Unfortunately the practice of being asked to translate a Microsoft Word file that contains HTML code doesn’t look as though it will go away any time soon for some translators. But it’s not the end of the world and it’s often all in the preparation of the Word file before you translate it.
This article is just a short.. ish one I decided to write after seeing this come up again in ProZ last week, and because it’s another place where all those lovely regular expressions we’re learning about can come in handy. Yes, Microsoft Word also supports regular expressions, although it is their own flavour. You can read more about this by just googling for “regular expressions in Microsoft Word” and you will find plenty of help on the subject. In Word they are called wildcards but they have many similar principles as we’ll see with this very simple example.
I have a Word file that looks like this and you can see I have added what’s often referred to as embedded HTML copied in as text:
If I open this ins Studio I get this which is not too easy to work with. Hardly surprising though as this is a terrible way to handle content like this… actually if anyone can tell me why people do it I’d be interested to learn!:
So the solution for Studio users is to do one of two things:
- Copy the html into a decent text editor, save as html, and then use Studio to handle the html separately, or
- Use a little regex magic to replace all the tags as hidden text so they can’t been seen in Studio
For this article I’m going to use the latter and search and replace the tags with the hidden formatting property in Word. Sometimes this is an easier approach for files with embedded content like this because the HTML may be scattered all over the place so this is one operation rather than many. To do this I’ll use the following expression to find the tags:
So very similar to .NET flavour of regex that Studio uses but this has a slightly different meaning. Word uses the angle brackets to mark the start and end of a word so that you can find single words only… sort of like word boundary markers in .NET. I actually want to find the angle brackets so I have to escape them and this is what the backslash does. The star symbol is exactly the same as .NET, it just means find anything. So in my Word find and replace dialogue I set it up like this:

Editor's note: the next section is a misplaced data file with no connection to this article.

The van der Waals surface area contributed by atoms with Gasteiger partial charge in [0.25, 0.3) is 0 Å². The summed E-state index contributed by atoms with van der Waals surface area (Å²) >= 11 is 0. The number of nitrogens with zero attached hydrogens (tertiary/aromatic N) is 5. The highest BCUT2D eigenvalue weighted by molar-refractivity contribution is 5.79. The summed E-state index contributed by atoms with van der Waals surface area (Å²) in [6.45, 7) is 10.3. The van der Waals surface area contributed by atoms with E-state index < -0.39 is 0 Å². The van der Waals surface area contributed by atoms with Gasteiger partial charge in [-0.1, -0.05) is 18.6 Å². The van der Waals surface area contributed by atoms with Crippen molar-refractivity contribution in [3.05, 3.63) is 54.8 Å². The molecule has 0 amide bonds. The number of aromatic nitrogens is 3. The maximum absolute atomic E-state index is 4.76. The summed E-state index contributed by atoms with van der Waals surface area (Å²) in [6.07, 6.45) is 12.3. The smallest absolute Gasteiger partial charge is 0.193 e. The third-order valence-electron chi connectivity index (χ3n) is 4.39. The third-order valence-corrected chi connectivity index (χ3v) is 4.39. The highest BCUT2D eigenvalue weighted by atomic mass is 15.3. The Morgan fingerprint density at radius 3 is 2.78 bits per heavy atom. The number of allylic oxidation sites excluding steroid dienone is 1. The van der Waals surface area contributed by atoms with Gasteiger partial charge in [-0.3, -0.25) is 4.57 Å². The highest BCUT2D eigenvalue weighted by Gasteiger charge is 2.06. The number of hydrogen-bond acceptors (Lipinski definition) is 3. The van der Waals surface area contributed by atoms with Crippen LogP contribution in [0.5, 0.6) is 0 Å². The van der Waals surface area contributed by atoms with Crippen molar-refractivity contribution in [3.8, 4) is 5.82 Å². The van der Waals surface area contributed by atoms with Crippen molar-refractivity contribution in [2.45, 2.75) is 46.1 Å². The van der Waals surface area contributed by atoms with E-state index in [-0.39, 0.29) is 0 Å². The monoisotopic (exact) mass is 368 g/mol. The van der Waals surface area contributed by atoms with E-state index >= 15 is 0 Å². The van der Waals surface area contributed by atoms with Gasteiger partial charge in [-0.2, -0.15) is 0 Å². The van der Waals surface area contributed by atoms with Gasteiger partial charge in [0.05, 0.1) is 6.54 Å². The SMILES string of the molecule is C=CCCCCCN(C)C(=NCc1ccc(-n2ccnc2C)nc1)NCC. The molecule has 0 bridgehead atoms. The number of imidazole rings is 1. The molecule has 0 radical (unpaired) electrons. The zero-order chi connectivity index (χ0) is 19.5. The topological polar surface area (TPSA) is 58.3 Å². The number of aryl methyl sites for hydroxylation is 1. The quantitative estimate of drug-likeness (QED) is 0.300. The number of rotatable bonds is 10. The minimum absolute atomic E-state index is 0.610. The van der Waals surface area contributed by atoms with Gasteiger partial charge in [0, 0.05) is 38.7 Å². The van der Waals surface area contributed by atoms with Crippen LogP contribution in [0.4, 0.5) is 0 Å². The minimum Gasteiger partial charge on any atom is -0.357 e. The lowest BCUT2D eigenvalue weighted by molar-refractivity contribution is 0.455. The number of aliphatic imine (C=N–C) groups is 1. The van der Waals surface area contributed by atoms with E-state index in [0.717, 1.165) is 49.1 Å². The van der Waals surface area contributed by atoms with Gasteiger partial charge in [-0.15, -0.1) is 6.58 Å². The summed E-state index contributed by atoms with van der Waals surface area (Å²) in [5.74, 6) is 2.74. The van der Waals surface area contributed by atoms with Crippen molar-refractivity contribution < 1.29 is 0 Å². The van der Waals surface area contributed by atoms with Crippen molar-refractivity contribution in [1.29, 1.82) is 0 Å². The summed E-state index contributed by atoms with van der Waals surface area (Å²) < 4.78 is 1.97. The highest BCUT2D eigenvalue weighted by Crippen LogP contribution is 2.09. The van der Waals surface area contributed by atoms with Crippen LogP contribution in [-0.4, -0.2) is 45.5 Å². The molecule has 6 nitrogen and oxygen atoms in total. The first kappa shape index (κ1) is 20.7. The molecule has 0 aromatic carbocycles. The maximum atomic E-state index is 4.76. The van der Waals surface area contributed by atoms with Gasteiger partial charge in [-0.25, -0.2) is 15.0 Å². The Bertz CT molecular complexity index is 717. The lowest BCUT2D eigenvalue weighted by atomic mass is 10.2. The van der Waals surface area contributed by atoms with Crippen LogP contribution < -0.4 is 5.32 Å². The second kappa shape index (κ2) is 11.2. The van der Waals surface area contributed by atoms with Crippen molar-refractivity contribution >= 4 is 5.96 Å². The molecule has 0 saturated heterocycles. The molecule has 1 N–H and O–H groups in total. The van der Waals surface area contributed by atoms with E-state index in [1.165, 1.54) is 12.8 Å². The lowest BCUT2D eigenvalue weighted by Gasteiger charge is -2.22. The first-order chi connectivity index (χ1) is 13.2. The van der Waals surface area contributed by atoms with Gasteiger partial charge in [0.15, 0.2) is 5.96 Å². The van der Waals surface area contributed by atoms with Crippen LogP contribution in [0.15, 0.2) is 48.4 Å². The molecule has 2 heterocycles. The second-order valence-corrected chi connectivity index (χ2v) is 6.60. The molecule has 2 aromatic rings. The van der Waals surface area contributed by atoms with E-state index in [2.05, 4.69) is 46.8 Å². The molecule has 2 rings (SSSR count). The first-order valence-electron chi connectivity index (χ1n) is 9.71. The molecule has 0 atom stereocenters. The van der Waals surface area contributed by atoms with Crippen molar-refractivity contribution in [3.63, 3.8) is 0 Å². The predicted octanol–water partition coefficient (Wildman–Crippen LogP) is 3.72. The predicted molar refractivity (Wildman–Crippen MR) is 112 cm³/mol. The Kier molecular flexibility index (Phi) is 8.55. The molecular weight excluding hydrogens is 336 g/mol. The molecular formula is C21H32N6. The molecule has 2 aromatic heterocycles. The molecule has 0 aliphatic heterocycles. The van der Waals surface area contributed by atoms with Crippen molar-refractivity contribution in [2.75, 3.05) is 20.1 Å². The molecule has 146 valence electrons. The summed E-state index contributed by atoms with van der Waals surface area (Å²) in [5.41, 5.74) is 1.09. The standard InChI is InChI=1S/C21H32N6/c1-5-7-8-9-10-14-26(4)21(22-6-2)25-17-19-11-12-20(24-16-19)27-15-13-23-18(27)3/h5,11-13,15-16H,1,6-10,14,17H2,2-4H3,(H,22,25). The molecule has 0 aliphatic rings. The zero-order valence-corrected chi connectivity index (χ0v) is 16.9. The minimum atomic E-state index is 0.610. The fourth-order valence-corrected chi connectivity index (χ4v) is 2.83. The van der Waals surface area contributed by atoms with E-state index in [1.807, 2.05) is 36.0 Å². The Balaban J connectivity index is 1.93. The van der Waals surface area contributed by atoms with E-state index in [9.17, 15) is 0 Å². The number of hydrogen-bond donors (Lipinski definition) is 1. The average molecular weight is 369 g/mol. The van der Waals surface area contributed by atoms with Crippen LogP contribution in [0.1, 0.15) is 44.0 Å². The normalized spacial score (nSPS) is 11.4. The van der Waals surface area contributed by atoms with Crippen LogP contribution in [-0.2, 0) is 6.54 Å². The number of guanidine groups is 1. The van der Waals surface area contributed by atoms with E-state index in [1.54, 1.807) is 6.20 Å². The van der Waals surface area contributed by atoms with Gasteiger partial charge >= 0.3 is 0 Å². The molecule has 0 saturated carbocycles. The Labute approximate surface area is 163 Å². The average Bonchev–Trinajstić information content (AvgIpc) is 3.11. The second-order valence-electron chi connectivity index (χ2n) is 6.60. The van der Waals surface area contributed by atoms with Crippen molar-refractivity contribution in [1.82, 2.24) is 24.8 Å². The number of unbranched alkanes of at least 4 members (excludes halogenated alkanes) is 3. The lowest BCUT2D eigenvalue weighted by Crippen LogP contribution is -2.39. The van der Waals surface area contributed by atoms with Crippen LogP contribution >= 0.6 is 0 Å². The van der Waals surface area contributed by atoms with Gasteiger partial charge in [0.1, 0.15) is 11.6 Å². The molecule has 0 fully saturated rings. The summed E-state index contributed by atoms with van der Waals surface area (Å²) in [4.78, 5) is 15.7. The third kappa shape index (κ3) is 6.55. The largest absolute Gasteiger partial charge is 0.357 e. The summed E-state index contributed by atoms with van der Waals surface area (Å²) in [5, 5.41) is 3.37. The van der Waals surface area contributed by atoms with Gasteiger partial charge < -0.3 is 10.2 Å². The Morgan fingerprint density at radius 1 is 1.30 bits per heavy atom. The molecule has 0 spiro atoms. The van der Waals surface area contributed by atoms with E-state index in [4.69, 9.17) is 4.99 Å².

- I enter my regular expression
- I check the “Use Wildcards” checkbox
- I click on “Format”, then “Font” and in there click on “Hidden”
You can see just beneath the search pattern and beneath the empty replace box it tells me what settings I used for each. Now all I do is click on “Replace All”. Immediately all my tags have disappeared and the Word file looks like this:
But don’t worry… if I click the display formatting button it all comes back again… so the button shown here on the right. The text will now have dotted lines under it but this just tells you that it has the hidden font properties so I can simply set the option in Studio not to extract hidden text for translation. You can find this option here under the “Common” node in the filetype settings for Microsoft Word:
Now when I open the file for translation I see this:
Much easier to handle, all the HTML code is hidden, and I can safely handle the file.
In reality this is an exercise in seeing yet another application for regular expressions in other software tools…. this time Microsoft Office… because I truly hope you don’t see any files like this at all. But if you do, as I do occasionally see, then perhaps this article will be helpful for you in having to safely navigate the content of the file without destroying the tags.
Once you are done you select the text in the target file, right click and select font, then unhide the hidden text. Simple!